General Aviation Accident Bulletin

Recent general aviation and air carrier accidents.


AVweb’s General Aviation Accident Bulletin is taken from the pages of our sister publication, Aviation Safety magazine. All the reports listed here are preliminary and include only initial factual findings about crashes. You can learn more about the final probable cause on the NTSB’s website at Final reports appear about a year after the accident, although some take longer. Find out more about Aviation Safety at

December 18, 2020, Tampa, Fla.

Piper PA-28-140 Cherokee 140

At 1322 Eastern time, the airplane was destroyed during an off-airport landing following an engine failure. The flight instructor and two student pilots were seriously injured. Visual conditions prevailed.

After refueling at a nearby airport, the airplane took off again and subsequently was cleared to land at its home airport. About two and a half minutes later, the instructor declared an emergency due to engine failure and told ATC they would try to make the airport. Instead, video footage showed the airplane striking a utility pole and wires in a business parking lot about 0.6 NM from the runway threshold. The airplane exploded upon impact with the power lines, spun counter-clockwise and fell to the ground, coming to rest upright. Most of the wings and fuselage were consumed by fire. The engine failure’s cause hasn’t been determined.

December 19, 2020, Burleson, Texas

Sonex Light Sport Experimental

The airplane impacted power lines and terrain at about 1430 Central time while its pilot attempted an emergency landing after reporting engine failure, sustaining substantial damage. The pilot was fatally injured. Visual conditions prevailed.

The accident pilot told ATC he wanted to orbit the field at 3500 feet. Shortly after takeoff, the pilot reported the airplane was unable to climb and he needed to return to the airport. After being cleared to land, the pilot told ATC he had a “sick engine” and he was “just trying to make the field.” Smoke appeared to be coming from the engine, ATC told the pilot. The airplane came to rest inverted about one mile south of the airport, after striking the power lines.

December 19, 2020, Naples, Fla.

Piper PA-46-310P Malibu

At about 1216 Eastern time, the airplane was substantially damaged when it was ditched in the Gulf of Mexico after engine failure. The pilot and passenger sustained minor injuries. Visual conditions prevailed; an IFR flight plan was in effect.

The flight departed with 100 gallons of fuel aboard for the planned hour-long flight. After being cleared direct to Key West, the pilot switched tanks. The engine immediately began sputtering and lost power. The pilot switched back to the previous tank but there was no change, and remedial actions failed to restore power. The pilot advised ATC of the engine problem and asked for the nearest airport. Shortly, the pilot was cleared to land but realized he could not make the airport and would land in the water. After touchdown, the airplane came to a sudden stop and was floating.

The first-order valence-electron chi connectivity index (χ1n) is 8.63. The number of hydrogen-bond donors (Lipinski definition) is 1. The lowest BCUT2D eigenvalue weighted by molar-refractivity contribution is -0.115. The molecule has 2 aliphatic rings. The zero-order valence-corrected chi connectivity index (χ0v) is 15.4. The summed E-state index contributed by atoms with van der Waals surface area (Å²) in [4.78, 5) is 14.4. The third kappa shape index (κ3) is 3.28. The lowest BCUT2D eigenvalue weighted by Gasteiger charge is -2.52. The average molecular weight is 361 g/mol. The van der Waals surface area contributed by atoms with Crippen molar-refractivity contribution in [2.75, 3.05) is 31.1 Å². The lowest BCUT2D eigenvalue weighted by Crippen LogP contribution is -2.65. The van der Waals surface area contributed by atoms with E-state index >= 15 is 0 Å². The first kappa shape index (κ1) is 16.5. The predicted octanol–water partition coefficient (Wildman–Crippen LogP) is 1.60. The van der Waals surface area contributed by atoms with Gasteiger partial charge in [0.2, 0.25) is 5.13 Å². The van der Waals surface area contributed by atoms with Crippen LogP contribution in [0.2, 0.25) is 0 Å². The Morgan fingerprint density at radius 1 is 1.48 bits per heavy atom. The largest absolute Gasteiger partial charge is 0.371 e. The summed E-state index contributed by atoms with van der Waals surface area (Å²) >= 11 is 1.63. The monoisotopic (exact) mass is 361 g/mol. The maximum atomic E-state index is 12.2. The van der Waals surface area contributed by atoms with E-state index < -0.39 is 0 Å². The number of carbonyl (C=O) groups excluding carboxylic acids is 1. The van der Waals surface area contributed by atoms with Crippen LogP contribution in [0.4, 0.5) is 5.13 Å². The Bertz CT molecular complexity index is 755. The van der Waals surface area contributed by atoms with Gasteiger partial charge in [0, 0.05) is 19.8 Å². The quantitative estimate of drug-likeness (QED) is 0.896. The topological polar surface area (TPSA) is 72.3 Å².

A boat picked up the two occupants as the airplane continued to float. The airplane eventually sank and came to rest in six feet of water. It was later recovered for examination.

December 20, 2020, Midway, GA

Cessna 210L Centurion

The airplane was substantially damaged at about 2011 Eastern time as its pilot attempted to land at a VFR-only airport in reported instrument conditions. The solo instrument-rated private pilot was fatally injured.

The pilot exchanged text messages with his son before and during the accident flight, including that the destination airport had 400-foot ceilings and rain. Tracking data revealed the airplane climbed to and maintained between 2000 to 2500 feet MSL in cruise. The airplane began descending at 2003, then turned right and continued to descend to about 100 feet msl before turning, briefly climbing to 300 feet MSL, then descending to the ground. The track data ended at 2011. No flight plan was filed for the flight and no ATC services were provided. There were no published instrument approach procedures for the destination airport.

The airplane subsequently was reported overdue, and was located the next day, about five miles north of the destination. It came to rest upright, in a marshy area at the end of a debris path about 400 feet long and oriented to the southeast. The initial point of impact was a tree, and the right wing was located at the base of a tree. There was no fire. The propeller blades were bent aft, with one blade fractured near the blade tip.

Reported weather at the departure airport included an overcast at 300 feet and four miles of visibility in rain. The 1956 weather at a nearby military airport included overcast clouds at 600 feet and seven miles of visibility in light rain.

This article originally appeared in the March 2021 issue of Aviation Safety magazine.

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